The .Xdefaults file contains all of the terminal specific settings for Rxvt-Unicode. Xterm settings and other application settings can go in here as well. This .Xdefaults example shows data for urxvt; you can either append this data to an existing .Xdefaults file, or append additional information to this file.

The following settings are very basic, and should be enough to make the terminal functional and visually pleasing. For more settings, please read the urxvt man page or read the "Terminal Configuration" portion the the Rxvt-Unicode FAQ HERE.

Check to see if you already have an ~/.Xdefaults ($HOME/.Xdefaults) file in your home folder. Open it with a text editor if you do; otherwise, open a text editor and create it. To the ~/.Xdefaults file, add the following lines:

URxvt*transparent: true
URxvt*tintColor: Blue
#URxvt*shading: 40
URxvt*saveLines: 12000
URxvt*foreground: White
URxvt*background: Blue
#URxvt*font: xft:Bitstream Vera Sans Mono:pixelsize=12:antialias=true:hinting=true
#URxvt*boldFont: xft:Bitstream Vera Sans Mono:bold:pixelsize=12:antialias=true:hinting=true
URxvt*font: xft:DejaVu Sans Mono:pixelsize=12:antialias=true:hinting=true
URxvt*boldFont: xft:DejaVu Sans Mono:bold:pixelsize=12:antialias=true:hinting=true
#URxvt*font: xft:Liberation Mono:pixelsize=13:antialias=true:hinting=true
#URxvt*boldFont: xft:Liberation Mono:bold:pixelsize=13:antialias=true:hinting=true
#URxvt*font: xft:terminus:pixelsize=15
#URxvt*boldFont: xft:terminus:bold:pixelsize=15
#URxvt*font:-*-courier-medium-r-normal-*-14-*-*-*-*-*-iso8859-1
#URxvt*boldFont:-*-courier-bold-r-normal-*-14-*-*-*-*-*-iso8859-1
URxvt*color4: RoyalBlue
URxvt*color12: RoyalBlue
URxvt*scrollBar: true
URxvt*scrollBar_right: false
URxvt*scrollstyle: rxvt

Both the listing above and below are the same file functionally. The listing below simply has comments added for reference. Cut and paste either into ~/.Xdefaults.

# transparency - true or false (default)
URxvt*transparent: true

# tint with any color; i.e., blue, red, tomato4, olivedrab2, etc.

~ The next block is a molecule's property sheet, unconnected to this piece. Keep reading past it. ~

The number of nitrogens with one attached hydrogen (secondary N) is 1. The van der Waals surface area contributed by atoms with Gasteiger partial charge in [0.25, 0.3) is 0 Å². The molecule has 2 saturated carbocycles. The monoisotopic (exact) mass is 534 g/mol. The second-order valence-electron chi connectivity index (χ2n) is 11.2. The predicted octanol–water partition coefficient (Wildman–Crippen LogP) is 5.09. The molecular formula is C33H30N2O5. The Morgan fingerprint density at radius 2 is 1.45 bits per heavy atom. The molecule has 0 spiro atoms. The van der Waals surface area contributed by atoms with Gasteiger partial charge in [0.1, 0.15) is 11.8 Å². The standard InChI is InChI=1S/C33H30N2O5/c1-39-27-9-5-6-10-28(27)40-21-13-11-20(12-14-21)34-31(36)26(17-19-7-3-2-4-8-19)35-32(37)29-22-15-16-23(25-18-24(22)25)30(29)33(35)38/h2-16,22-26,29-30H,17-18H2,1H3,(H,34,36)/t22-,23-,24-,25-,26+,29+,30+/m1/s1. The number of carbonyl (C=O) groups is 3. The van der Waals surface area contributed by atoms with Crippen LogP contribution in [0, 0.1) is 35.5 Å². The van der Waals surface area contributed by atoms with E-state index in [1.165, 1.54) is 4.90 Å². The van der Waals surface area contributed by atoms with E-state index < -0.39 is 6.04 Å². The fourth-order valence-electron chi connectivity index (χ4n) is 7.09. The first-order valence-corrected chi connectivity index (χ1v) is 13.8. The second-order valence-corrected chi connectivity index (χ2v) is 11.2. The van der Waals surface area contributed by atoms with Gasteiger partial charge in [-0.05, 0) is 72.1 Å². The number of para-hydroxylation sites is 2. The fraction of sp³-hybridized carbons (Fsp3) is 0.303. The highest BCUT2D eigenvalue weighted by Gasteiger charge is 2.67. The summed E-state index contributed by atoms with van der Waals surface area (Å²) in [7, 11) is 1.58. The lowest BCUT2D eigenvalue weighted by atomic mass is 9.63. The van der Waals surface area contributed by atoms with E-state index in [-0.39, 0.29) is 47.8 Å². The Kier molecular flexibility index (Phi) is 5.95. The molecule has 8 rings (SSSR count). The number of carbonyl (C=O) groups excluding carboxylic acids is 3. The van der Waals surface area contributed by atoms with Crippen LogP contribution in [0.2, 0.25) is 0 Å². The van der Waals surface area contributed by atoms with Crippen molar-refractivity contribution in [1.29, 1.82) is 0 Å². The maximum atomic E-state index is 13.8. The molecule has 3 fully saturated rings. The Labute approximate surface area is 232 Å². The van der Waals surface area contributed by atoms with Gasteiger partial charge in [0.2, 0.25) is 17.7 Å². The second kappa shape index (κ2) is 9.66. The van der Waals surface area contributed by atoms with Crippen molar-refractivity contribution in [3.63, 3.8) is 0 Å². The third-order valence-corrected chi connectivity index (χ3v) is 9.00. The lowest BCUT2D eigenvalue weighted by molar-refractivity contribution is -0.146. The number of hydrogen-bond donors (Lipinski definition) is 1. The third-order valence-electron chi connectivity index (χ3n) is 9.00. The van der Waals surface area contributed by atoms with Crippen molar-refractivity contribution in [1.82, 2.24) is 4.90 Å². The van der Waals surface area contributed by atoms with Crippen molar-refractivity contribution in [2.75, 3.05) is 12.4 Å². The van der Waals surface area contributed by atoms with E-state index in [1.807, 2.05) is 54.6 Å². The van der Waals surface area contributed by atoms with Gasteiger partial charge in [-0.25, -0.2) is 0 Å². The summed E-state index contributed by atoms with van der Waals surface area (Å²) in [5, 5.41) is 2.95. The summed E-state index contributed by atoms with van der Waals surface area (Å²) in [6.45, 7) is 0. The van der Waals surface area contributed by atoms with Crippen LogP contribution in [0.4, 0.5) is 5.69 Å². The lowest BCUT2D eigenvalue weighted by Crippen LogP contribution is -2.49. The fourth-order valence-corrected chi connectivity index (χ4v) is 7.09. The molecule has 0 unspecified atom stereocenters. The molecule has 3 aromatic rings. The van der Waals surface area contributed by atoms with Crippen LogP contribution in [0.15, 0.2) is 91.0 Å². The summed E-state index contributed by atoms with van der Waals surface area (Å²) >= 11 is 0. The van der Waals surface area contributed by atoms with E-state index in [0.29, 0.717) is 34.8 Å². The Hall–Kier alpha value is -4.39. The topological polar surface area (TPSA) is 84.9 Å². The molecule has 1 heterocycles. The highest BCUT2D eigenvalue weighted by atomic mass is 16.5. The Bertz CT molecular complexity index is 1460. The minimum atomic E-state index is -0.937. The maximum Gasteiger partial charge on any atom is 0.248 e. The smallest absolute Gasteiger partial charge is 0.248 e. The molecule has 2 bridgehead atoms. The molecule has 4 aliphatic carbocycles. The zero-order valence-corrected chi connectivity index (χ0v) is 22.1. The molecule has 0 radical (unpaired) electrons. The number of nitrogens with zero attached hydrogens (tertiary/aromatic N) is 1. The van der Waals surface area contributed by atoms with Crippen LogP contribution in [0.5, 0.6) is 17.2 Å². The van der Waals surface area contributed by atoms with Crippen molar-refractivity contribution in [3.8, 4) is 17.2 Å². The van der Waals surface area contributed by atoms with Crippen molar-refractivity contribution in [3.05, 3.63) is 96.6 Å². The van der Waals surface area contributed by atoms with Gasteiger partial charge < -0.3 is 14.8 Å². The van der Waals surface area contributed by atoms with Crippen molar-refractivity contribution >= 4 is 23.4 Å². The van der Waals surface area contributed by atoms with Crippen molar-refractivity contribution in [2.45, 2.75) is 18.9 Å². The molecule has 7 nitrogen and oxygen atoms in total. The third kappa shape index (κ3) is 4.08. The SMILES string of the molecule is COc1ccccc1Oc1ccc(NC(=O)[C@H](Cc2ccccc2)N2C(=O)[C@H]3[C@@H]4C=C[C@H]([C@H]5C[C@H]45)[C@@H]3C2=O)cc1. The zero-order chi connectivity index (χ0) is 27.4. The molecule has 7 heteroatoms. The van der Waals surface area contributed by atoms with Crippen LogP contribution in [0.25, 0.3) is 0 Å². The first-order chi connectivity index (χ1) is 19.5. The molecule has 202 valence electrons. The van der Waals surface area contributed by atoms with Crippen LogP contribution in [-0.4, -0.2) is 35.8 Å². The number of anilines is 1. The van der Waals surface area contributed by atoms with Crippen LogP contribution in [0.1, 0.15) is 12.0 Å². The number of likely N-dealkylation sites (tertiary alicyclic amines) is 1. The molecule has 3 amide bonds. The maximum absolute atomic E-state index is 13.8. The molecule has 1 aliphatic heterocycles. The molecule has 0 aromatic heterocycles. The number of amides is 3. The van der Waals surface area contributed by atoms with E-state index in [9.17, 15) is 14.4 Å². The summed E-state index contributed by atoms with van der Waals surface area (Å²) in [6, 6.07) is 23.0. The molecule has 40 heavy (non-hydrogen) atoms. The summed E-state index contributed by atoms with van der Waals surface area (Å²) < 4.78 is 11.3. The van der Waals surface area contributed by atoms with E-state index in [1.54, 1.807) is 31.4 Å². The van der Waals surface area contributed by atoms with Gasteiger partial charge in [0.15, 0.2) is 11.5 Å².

#   some nice listings are at:
#     http://www.nisrv.com/drupal/?q=node/11
#     http://www.htmlgoodies.com/tutorials/colors/article.php/3478921
URxvt*tintColor: Blue

# shading - 0 to 99 darkens, 101 to 200 lightens.
#   Don't use with tintColor; just use a darker or lighter color instead.
#URxvt*shading: 40

# scrollback buffer lines - 65535 is max on most machines (64 is default)
URxvt*saveLines: 12000

# font color (default is black)
URxvt*foreground: White

# background color (prior to tinting) (default is white)
URxvt*background: Blue

# Xft (X FreeType) with Bitstream, DejaVu, Liberation, or Terminus fonts:
#  Fedora/debian packages: libXft/libxft2 
#  An anti-aliased font setup with Xft looks fantastic; it can be a bit choppy 
#  on older systems. You can always turn off anti-aliasing (antialias=false) if
#  your terminal is sluggish. Use only ONE of the Xft pairs below:
#
# Xft: Bitstream fonts
#  Fedora/debian packages: bitstream-vera-sans-mono-fonts/ttf-bitstream-vera 
#URxvt*font: xft:Bitstream Vera Sans Mono:pixelsize=12:antialias=true:hinting=true
#URxvt*boldFont: xft:Bitstream Vera Sans Mono:bold:pixelsize=12:antialias=true:hinting=true
#
# Xft: DejaVu fonts
#  Fedora/debian packages: dejavu-sans-mono-fonts/ttf-dejavu 
URxvt*font: xft:DejaVu Sans Mono:pixelsize=12:antialias=true:hinting=true
URxvt*boldFont: xft:DejaVu Sans Mono:bold:pixelsize=12:antialias=true:hinting=true
#
# Xft: Liberation fonts
#  Fedora/debian packages: liberation-mono-fonts/ttf-liberation
#URxvt*font: xft:Liberation Mono:pixelsize=13:antialias=true:hinting=true
#URxvt*boldFont: xft:Liberation Mono:bold:pixelsize=13:antialias=true:hinting=true
#
# Xft: Terminus fonts
#  Fedora/debian packages: terminus-fonts/xfonts-terminus
#URxvt*font: xft:terminus:pixelsize=15
#URxvt*boldFont: xft:terminus:bold:pixelsize=15

# Traditional fonts - a more traditional font setup in lieu of xft
#URxvt*font:-*-courier-medium-r-normal-*-14-*-*-*-*-*-iso8859-1
#URxvt*boldFont:-*-courier-bold-r-normal-*-14-*-*-*-*-*-iso8859-1

# Replace blue folder colors with a lighter shade for clarity. To
#  set colored folders and files within urxvt, xterm, and aterm, add
#  the following line to your ~/.bashrc ($HOME/.bashrc) file under
#  the heading "# User specific aliases and functions":
#   alias ls="ls -h --color=auto"
URxvt*color4: RoyalBlue
URxvt*color12: RoyalBlue

# scrollbar - true (default) or false
URxvt*scrollBar: true

# scrollbar position - left=false (default) or right=true
URxvt*scrollBar_right: false

# scrollbar style - rxvt (default), plain, next, or xterm
URxvt*scrollstyle: rxvt

Notes, Tips, and Hints

- You can't use the colors "white" or "black" as tinting colors; in terms of tinting they equal "none" and you'll get no tint.

- Tinting with gray(s) is equivalent to shading; use the Shading option instead.

- Don't use tinting and shading together; it uses unnecessary resources. Just select a lighter or darker color for tinting. HERE and HERE are some nice charts with plenty of colors to choose from.